Wayne is offered command of the cutter. He declines and asks to go undercover to try and find the seal poachers. And of course look for his girl, Grey at the same time. He is given the okay by Irving to try. Wayne, along with Fuzzy Knight, take, a small fishing trawler through all the towns along the coast looking for clues.
Several weeks go by with no luck. Then they catch a break when young Bakewell's sea plane is forced down with engine trouble. Wayne and Knight happen to be close and race to the location. No aircraft or wreckage is found, but there is a small out of the way hamlet nearby.
Needless to say this turns out to be the hideaway for the sealskin smuggling racket. Wayne and Knight try to bluff their way into the gang but are recognized. They are tossed in a locked room where they find Bakewell. The pilot and his plane had been collared by the poachers. Of course the damsel in distress, Grey, is also in the village.
Wayne manages to get a radio signal off and the cavalry, er, I mean, the Coast Guard are soon on the scene. There is a full-fledged gun battle between the poachers and the Coast Guard before the former are beaten. Villain, Hicks, is good enough to have himself blown up in the battle. Wayne and Miss Grey are united and the surviving bad types tossed in the ship's brig.
The film overcomes the less than stellar story by McGowan, and sloppy screenplay from George Waggner. Waggner was capable of better work. Still, with only a 62 minute runtime it speeds by and is entertaining enough. Waggner would score a big hit with THE WOLF MAN in 1941. He would also direct John Wayne in several late 40's features. The film's director, Frank Strayer was best known as the helmsman on a dozen or so of the very popular Blondie and Dagwood films. Future Oscar winner Archie Stout handles the cinematography duties.
Fuzzy Knight was known as the ultimate cowboy sidekick. He appeared with Gene Autry, Russell Hayden Tex Ritter, Johnny Mack Brown and others in dozens of low budget westerns. Nan Grey was out of films by 1941. She would later become the wife of singer Frankie (Rawhide) Laine. Also in the film with a small part, is the drop dead gorgeous, Lotus Long.
John Wayne is Bob Randall, the best boatswain in the Coast Guard. His
ship is heading home and he's looking forward to two things: he expects
to be promoted to skipper of his ship, and he knows he'll see his girl
Connie. Alas, things don't work outat least not right away.
First, the commander back in port passes over Bob and appoints his own son to command the ship. The Duke is disappointed but grits his teethhe is too much the professional to let it affect his work. But second, Connie is kidnapped by a gang of seal smugglers and taken out to sea and who knows where. Can this be allowed to stand?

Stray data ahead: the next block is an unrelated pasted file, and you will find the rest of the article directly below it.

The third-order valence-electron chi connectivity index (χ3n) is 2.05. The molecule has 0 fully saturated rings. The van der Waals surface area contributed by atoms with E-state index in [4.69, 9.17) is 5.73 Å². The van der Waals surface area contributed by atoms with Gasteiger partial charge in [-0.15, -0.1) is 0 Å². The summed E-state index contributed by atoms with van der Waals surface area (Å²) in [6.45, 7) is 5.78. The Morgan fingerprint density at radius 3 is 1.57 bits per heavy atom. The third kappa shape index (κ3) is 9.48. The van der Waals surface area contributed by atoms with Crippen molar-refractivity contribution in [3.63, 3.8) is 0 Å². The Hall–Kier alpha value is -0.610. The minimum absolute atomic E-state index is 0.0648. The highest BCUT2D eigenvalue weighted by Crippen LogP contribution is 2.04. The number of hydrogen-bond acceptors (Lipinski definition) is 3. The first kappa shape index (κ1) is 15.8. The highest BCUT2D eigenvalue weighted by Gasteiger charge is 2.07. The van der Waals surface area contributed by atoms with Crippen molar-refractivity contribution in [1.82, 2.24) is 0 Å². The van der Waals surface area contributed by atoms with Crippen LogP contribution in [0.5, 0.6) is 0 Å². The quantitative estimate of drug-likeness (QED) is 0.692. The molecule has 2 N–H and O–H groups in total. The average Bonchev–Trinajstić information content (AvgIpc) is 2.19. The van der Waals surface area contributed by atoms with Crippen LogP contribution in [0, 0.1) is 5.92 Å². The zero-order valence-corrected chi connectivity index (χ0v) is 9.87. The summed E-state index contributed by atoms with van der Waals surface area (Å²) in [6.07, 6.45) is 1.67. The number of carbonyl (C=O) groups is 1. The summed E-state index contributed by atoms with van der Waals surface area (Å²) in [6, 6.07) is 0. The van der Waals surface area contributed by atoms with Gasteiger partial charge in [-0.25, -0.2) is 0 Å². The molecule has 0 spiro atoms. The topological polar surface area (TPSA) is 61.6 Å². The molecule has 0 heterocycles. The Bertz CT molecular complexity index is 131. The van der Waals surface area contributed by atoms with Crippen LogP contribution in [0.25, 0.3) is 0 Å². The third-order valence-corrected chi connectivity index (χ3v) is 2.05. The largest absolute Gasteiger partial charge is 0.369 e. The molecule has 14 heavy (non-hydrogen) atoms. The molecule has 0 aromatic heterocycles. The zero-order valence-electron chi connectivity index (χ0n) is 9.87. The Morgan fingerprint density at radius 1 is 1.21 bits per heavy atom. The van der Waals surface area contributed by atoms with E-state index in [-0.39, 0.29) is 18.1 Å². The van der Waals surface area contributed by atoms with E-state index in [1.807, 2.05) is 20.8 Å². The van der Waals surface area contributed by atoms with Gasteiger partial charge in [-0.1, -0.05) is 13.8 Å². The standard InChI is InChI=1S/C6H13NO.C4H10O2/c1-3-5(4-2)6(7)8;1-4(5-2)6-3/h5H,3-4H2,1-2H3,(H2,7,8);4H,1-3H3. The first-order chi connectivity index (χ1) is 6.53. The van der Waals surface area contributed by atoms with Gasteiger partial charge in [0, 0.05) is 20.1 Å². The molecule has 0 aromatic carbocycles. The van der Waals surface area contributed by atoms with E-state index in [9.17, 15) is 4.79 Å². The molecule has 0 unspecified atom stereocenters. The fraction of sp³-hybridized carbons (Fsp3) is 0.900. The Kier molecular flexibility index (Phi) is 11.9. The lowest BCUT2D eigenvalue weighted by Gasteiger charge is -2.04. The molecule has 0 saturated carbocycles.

Sea Spoilers does not exactly stretch the intellect, but it's fun, nevertheless.
Nan Grey is spirited as Connie, the girlfriend. Her part is not large but she has a few good scenesshe directs some fiery speeches at the head bad guy (Russell Hicks), and she displays smarts when a swift escape becomes vitally necessary.
Hicks is a particularly nasty baddie; suave in appearance and manner, he exults in the early success of his evil plans and freely insults his captives and enemies.
Some minor subplots distract briefly, such as the young commander's fear of rough water, and the seal brought on board by the Duke's assistant and pal (Fuzzy Knight, as combination right hand man and comic relief). But it's really John Wayne's show: he plays a handsome, dutiful and daring young officer who's tall and strong and not a big talker. What's not to like?
This was a good, but not great, action film made by Universal in 1936,
about fighting the seal pirates off the coast of Alaska.
As with other films by the #1 star of all time, it obviously has commercial value even today.
The movie was re-issued to theaters in 1949.
Oddly, virtually all Universal pictures from this era were reissued to theaters either by Realart Pictures or by Universal. "The Spoilers" is one example: reissued over-and-over to theaters, then by VHS, DVD, etc. But not "Sea Spiolers."
"Sea Spoilers" was offered a few times in bootleg on eBay; not lately.
Incidentally, Humphrey Bogart is being pushed right now as the #1 star of all time. Love Bogart, but #1 he is not.
I believe this is the first Wayne film for Universal. As such, not bad for its type. Low budget hurts but it does move along well. Why aren't these older Wayne films run on television?